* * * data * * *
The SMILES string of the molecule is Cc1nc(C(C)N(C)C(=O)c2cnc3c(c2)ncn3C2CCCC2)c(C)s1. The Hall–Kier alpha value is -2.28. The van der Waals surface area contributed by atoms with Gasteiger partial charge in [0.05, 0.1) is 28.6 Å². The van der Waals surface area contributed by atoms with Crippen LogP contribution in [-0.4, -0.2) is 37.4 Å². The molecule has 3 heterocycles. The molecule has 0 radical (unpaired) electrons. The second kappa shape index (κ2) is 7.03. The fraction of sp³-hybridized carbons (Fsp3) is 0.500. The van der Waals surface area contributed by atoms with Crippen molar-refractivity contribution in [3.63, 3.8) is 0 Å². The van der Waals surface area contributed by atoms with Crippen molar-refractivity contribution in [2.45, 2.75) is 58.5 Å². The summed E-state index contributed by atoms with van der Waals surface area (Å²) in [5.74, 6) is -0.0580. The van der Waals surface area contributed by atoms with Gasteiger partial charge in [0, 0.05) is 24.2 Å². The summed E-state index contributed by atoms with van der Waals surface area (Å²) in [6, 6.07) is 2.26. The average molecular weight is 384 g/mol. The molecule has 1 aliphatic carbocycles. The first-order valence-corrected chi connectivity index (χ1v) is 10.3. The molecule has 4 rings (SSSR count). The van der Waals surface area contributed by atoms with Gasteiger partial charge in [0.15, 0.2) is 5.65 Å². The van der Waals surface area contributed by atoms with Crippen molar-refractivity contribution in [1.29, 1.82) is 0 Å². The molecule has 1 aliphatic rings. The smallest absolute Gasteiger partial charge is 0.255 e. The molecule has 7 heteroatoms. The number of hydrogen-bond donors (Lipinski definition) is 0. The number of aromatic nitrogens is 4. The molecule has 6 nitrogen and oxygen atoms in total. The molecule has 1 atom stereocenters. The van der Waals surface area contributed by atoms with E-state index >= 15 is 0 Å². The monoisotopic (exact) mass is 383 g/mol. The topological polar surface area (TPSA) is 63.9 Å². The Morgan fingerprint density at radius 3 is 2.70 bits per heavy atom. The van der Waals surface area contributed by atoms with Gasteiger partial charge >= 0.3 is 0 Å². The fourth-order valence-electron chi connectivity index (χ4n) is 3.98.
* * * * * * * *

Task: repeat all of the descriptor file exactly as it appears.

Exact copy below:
The SMILES string of the molecule is Cc1nc(C(C)N(C)C(=O)c2cnc3c(c2)ncn3C2CCCC2)c(C)s1. The Hall–Kier alpha value is -2.28. The van der Waals surface area contributed by atoms with Gasteiger partial charge in [0.05, 0.1) is 28.6 Å². The van der Waals surface area contributed by atoms with Crippen LogP contribution in [-0.4, -0.2) is 37.4 Å². The molecule has 3 heterocycles. The molecule has 0 radical (unpaired) electrons. The second kappa shape index (κ2) is 7.03. The fraction of sp³-hybridized carbons (Fsp3) is 0.500. The van der Waals surface area contributed by atoms with Crippen molar-refractivity contribution in [3.63, 3.8) is 0 Å². The van der Waals surface area contributed by atoms with Crippen molar-refractivity contribution in [2.45, 2.75) is 58.5 Å². The summed E-state index contributed by atoms with van der Waals surface area (Å²) in [5.74, 6) is -0.0580. The van der Waals surface area contributed by atoms with Gasteiger partial charge in [0, 0.05) is 24.2 Å². The summed E-state index contributed by atoms with van der Waals surface area (Å²) in [6, 6.07) is 2.26. The average molecular weight is 384 g/mol. The molecule has 1 aliphatic carbocycles. The first-order valence-corrected chi connectivity index (χ1v) is 10.3. The molecule has 4 rings (SSSR count). The van der Waals surface area contributed by atoms with Gasteiger partial charge in [0.15, 0.2) is 5.65 Å². The van der Waals surface area contributed by atoms with Crippen molar-refractivity contribution in [1.29, 1.82) is 0 Å². The molecule has 1 aliphatic rings. The smallest absolute Gasteiger partial charge is 0.255 e. The molecule has 7 heteroatoms. The number of hydrogen-bond donors (Lipinski definition) is 0. The number of aromatic nitrogens is 4. The molecule has 6 nitrogen and oxygen atoms in total. The molecule has 1 atom stereocenters. The van der Waals surface area contributed by atoms with E-state index >= 15 is 0 Å². The monoisotopic (exact) mass is 383 g/mol. The topological polar surface area (TPSA) is 63.9 Å². The Morgan fingerprint density at radius 3 is 2.70 bits per heavy atom. The van der Waals surface area contributed by atoms with Gasteiger partial charge >= 0.3 is 0 Å². The fourth-order valence-electron chi connectivity index (χ4n) is 3.98.